A first manned mission to Mars, which could start in about 20 years, must ensure that the astronauts remain healthy during the more than 500-day journey and that their health is not adversely affected by microorganisms. Likewise, microbes must not exert any harmful influence on the technology on board. Scientists from the Astrobiology Working Group of the DLR Institute of Aerospace Medicine, in collaboration with the Medical University of Graz and the UK Center for Astrobiology, have examined samples from the International Space Station ISS and found that the microbiome poses no direct danger to the crew of a spacecraft. Nevertheless, quality standards must be developed to ensure the stability of the nuclear microbiome and thus prevent epidemics or technical difficulties. The research results have now been published in
"Nature Communications" (https://doi.org/10.1038/s41467-019-11682-z).
Manned Mars mission: focus on astronauts' health
Humans carry about 1014 - i.e. 100 trillion - microorganisms with them. Most of them are found in the intestines and on the skin. This "microbiome" takes over important tasks in the body and travels with the astronauts into space. Since 2000, the hermetically sealed International Space Station ISS has been permanently inhabited by a crew, making it home to countless microorganisms. This may lead to various problems: Microorganisms can attack surfaces in the space station. In addition, the astronauts' immune system is reduced in space, making them more susceptible to microbial infections. For these reasons, the microbiome on board a spacecraft must be precisely controlled.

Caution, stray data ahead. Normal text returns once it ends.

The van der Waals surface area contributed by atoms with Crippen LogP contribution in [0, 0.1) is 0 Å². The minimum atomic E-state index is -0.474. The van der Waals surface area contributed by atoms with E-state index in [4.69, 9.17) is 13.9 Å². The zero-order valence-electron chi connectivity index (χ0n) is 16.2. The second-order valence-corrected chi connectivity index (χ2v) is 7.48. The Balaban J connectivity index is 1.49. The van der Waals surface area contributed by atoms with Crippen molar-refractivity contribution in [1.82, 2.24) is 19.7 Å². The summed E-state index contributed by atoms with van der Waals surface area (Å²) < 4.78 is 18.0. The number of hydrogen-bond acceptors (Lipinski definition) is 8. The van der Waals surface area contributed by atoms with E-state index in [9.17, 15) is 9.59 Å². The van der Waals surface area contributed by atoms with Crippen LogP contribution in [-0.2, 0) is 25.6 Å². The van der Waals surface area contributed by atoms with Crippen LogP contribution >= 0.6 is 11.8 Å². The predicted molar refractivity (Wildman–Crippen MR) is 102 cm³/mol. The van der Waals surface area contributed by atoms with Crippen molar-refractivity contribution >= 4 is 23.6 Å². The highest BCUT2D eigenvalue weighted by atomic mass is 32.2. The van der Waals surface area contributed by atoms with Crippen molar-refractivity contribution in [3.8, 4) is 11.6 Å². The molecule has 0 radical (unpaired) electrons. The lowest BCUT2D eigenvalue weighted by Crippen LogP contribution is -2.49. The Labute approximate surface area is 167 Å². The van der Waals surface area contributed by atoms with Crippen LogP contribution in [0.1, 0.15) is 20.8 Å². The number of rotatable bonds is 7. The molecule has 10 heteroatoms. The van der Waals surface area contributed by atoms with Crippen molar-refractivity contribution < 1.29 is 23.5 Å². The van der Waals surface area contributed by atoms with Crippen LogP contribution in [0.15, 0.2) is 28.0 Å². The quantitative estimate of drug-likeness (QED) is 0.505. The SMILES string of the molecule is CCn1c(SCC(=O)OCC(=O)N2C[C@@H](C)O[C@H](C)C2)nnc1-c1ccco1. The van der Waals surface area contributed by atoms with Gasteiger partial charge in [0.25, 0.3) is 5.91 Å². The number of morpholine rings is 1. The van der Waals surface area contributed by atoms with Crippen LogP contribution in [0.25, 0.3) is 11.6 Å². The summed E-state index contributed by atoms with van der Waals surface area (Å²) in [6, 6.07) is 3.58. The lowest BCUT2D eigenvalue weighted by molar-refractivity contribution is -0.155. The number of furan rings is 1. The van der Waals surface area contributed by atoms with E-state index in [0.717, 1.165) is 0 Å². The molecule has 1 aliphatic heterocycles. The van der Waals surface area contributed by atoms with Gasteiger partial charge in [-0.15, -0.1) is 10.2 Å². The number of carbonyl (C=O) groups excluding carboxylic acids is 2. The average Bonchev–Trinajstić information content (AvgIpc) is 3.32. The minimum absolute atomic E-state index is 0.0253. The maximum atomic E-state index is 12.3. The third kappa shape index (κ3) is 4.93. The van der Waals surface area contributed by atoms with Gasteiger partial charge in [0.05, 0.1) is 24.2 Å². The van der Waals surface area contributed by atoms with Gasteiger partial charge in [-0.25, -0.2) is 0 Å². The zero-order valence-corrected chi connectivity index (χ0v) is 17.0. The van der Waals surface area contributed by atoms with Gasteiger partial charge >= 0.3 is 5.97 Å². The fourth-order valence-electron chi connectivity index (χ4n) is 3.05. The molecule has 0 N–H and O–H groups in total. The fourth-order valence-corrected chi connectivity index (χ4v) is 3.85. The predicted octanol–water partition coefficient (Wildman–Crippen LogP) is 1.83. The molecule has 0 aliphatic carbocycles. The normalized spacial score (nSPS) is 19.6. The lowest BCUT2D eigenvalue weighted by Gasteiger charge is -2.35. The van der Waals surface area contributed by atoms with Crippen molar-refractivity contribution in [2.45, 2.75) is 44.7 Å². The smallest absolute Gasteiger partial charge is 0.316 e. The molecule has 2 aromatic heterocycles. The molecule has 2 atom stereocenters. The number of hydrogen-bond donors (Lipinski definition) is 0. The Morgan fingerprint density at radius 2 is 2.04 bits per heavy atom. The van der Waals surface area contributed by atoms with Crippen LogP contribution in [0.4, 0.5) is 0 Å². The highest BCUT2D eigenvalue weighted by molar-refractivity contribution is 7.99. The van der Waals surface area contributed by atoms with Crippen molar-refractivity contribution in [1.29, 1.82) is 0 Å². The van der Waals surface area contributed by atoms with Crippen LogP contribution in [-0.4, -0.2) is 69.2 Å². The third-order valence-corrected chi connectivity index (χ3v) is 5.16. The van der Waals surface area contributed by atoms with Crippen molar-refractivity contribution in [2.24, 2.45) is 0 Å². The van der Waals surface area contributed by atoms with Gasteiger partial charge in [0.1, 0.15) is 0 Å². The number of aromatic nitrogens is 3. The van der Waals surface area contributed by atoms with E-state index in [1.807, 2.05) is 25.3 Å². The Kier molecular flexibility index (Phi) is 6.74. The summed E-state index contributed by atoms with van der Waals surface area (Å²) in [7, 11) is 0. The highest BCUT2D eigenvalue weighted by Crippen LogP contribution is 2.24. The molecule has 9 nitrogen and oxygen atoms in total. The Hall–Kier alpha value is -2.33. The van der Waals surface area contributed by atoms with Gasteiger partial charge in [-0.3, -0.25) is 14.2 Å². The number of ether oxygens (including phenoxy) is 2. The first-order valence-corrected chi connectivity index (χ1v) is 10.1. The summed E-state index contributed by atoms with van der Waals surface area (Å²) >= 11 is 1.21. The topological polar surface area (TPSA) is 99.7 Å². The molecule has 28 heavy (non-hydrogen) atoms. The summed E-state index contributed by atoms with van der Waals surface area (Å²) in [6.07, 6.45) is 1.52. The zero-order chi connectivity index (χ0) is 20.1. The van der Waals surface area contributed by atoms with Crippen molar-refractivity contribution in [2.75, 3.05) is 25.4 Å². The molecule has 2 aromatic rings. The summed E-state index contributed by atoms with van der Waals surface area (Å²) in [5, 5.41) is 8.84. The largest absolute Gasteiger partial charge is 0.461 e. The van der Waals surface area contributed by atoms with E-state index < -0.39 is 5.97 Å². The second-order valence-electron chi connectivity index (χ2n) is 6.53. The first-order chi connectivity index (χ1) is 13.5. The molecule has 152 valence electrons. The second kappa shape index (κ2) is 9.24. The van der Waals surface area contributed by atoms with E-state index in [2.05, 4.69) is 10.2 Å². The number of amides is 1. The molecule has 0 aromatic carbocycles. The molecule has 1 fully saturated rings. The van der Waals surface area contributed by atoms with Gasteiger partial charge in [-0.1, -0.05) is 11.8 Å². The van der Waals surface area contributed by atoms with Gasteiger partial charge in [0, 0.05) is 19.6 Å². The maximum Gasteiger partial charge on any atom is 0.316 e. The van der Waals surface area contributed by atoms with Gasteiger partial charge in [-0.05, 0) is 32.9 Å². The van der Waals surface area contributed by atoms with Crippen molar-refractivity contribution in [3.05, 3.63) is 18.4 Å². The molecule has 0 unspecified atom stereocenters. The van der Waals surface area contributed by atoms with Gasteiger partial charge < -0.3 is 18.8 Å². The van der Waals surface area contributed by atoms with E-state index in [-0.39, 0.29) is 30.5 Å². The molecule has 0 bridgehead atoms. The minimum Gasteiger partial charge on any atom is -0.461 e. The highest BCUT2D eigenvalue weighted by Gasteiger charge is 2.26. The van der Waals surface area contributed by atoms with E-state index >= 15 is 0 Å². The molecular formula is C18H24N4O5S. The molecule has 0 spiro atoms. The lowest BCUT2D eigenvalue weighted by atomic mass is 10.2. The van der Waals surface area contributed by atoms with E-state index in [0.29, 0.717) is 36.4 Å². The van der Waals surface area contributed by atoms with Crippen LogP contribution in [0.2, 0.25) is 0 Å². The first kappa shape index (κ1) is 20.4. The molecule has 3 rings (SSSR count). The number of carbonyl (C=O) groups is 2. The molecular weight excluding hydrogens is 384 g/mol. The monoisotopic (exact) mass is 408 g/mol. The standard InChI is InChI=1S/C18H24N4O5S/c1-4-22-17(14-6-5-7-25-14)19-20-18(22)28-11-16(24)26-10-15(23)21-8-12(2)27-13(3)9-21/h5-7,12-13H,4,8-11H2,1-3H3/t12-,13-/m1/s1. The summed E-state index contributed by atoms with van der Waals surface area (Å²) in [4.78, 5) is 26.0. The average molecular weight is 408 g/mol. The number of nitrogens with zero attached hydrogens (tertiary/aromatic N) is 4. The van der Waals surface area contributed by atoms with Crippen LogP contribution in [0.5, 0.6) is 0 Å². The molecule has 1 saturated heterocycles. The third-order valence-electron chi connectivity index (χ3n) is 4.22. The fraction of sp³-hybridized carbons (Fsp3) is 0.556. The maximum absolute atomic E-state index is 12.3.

Habitat Space Station: Insights into the "Silent Place”
Within the framework of the research project "Archaeel and bacterial extremophiles on board the International Space Station - ARBEX" funded by the Austrian Research Promotion Agency FFG, the effects of ISS conditions on the diversity and function of microorganisms on board were investigated and compared with the "normal" microbiome of buildings and environments on earth. In 2017, samples were taken on the ISS in the Columbus module as well as at the sleeping places and the waste and hygiene compartment, including the toilet area. The wipe samples from the ISS were analysed using next-generation sequencing and cultivation-based approaches and the results were now published in Nature Communications. After careful analysis, the international team (Germany, Great Britain, Austria, the Netherlands, Russia) gave the all-clear: the ISS microbiome does not differ from the microbiome of an indoor environment on earth in terms of antibiotic resistance and other potentially health-damaging properties and corresponds roughly to a classic bathroom microbiome consisting of a mixture of skin, intestinal and ambient microorganisms.
Quality standards and monitoring for crew and spacecraft safety
What the microbes on the ISS are particularly good at is "sleeping", surviving dehydration and interacting with surfaces. Especially the metallic surfaces seem to put the microbes under stress. Metal- and surface-associated functions were significantly increased on the genomic level. The project isolated several hundred microorganisms from the ISS, including bacteria and fungi, which are now available for further experiments.
Although the microbiome within a spacecraft does not pose an obvious "danger" to humans, quality standards and monitoring for manned space flights must be developed in order to ensure the stability of the core microbiome during long-term missions, e.g. to Mars.
Link to "Nature Communications":